The LCC say that the Law Society training course encouraged the perception that sharia law was becoming a legal discipline as the course qualified for CPD.

The LCC say sharia law is just a theology and the Law Society should not be giving it the credibility of a legal principle. Baroness Cox of the house of Lords and CEO of the Humanitarian Aid Relief Trust, added that Muslim women have spoken up and are angry that Britain are endorsing the very law they came here to escape.

Members of the LCC and other human rights organisations protested and called for ‘one secular law for all.’ The protesters also described their worry of sharia law expanding into other areas, not just the wills and succession areas. For instance sharia divorce laws are extremely discriminatory towards women, as women are not only charged more but any domestic violence is ignored.

Conservative MP Robert Buckland has aired his views that “there is one law in this country, the law of England and Wales… We don’t have room for other legal systems and everybody who lives in our country should abide by our law… The Law Society has a wider duty to uphold our legal system.” He also agreed that by teaching sharia laws they are essentially faith teaching which is not their place.

The LSS has persuaded the SRA to remove reference to the Law Society’s practice note from it’s guidance on will drafting. As a public authority the SRA must conform with the Equality Act 2010 and referring to the sharia law practice note in it’s guidance was considered by many to be in conflict with the equality laws of this country.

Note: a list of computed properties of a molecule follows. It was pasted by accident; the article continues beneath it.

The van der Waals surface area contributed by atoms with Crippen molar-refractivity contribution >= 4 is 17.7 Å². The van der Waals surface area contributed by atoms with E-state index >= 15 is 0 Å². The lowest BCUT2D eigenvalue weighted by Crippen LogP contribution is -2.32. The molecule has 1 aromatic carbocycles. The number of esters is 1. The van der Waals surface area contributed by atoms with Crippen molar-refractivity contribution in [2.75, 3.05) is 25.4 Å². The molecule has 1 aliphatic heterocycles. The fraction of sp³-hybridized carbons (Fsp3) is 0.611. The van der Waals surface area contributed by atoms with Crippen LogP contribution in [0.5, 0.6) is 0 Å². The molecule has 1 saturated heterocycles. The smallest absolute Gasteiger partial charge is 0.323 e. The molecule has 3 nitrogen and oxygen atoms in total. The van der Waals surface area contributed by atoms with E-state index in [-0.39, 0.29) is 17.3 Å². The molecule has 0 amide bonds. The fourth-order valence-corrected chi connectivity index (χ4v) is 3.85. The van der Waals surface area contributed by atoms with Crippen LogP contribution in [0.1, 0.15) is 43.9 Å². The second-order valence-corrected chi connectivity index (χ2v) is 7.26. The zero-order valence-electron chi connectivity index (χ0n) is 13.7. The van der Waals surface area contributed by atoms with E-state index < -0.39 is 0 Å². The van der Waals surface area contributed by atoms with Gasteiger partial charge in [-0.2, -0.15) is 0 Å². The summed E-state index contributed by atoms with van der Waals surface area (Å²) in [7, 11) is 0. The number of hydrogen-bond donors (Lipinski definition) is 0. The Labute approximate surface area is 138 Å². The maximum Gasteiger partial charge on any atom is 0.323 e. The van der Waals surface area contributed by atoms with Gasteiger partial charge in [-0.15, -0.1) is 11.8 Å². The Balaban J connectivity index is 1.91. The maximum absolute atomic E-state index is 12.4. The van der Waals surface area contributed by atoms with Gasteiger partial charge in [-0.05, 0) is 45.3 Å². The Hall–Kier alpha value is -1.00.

The Outcome

Both sides of the argument hold strong views.

We have not seen the last of this argument.

It is also likely that despite the protests of organisations such as the LSS, people will bypass the idea of secular law in order to settle their matters according to Islam if they wish to do so.

The Law Society are sticking by their original practice note but multiple sources have called for solicitors to ignore the demand for religious expertise and stick to what they know. Leave the theology to the priests and the imams and if a client demands religious practice, direct them to the correct professionals who can advise them.

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1. The Law Society. 13/03/2014. Law Society publishes practice note on Sharia wills and inheritance rules. The Law Society website.

2. The Lawyer Secular Society. 23/03/2014. LSS condemns Law Society’s practice note on “Sharia compliant” wills. The LSS website

3. Michael Cross. 24/03/2014. Society defends sharia wills practice note. The Law Gazette website.

4. Christopher Hope (senior political respondent). 26/04/2014. High street lawyers to get formal training in Islamic Sharia law.

5. Juliet Spare. 29/04/2014. Protestors picket Law Society over Sharia guidance. Voice of Russia UK website.

6. Christopher Hope. 10/05/2014. Law Society risks ‘undermining’ rule of law by promoting sharia, Chris Grayling warns. The Telegraph website.

7. The Lawyer Secular Society. 12/05/2014. Sharia wills practice note: Law Society refuses to withdraw guidance. The LSS website.

8. The Lawyer Secular Society. 05/06/2014. Solicitors Regulation Authority endorses Law Society’s sharia wills guidance. The LSS website.

9. The Lawyer Secular Society. 11/07/2014. Good news: Solicitors Regulation Authority withdraws sharia endorsement. The LSS website.

10. Neil Rose. 16/07/2014. SRA ducks out of row over Law Society advice on Shariah-compliant wills. Legal Futures website.

11. Sharia Watch. 19/07/2014. The Law Society and Sharia – Exactly what happened? Sharia Watch website.

12. B.C. 01/08/2014. Turning your lawyer into an imam. The economist website.

13. Nesrine Malik. 12/05/2014. The random Muslim scare story generator: separating fact from fiction. The Guardian website.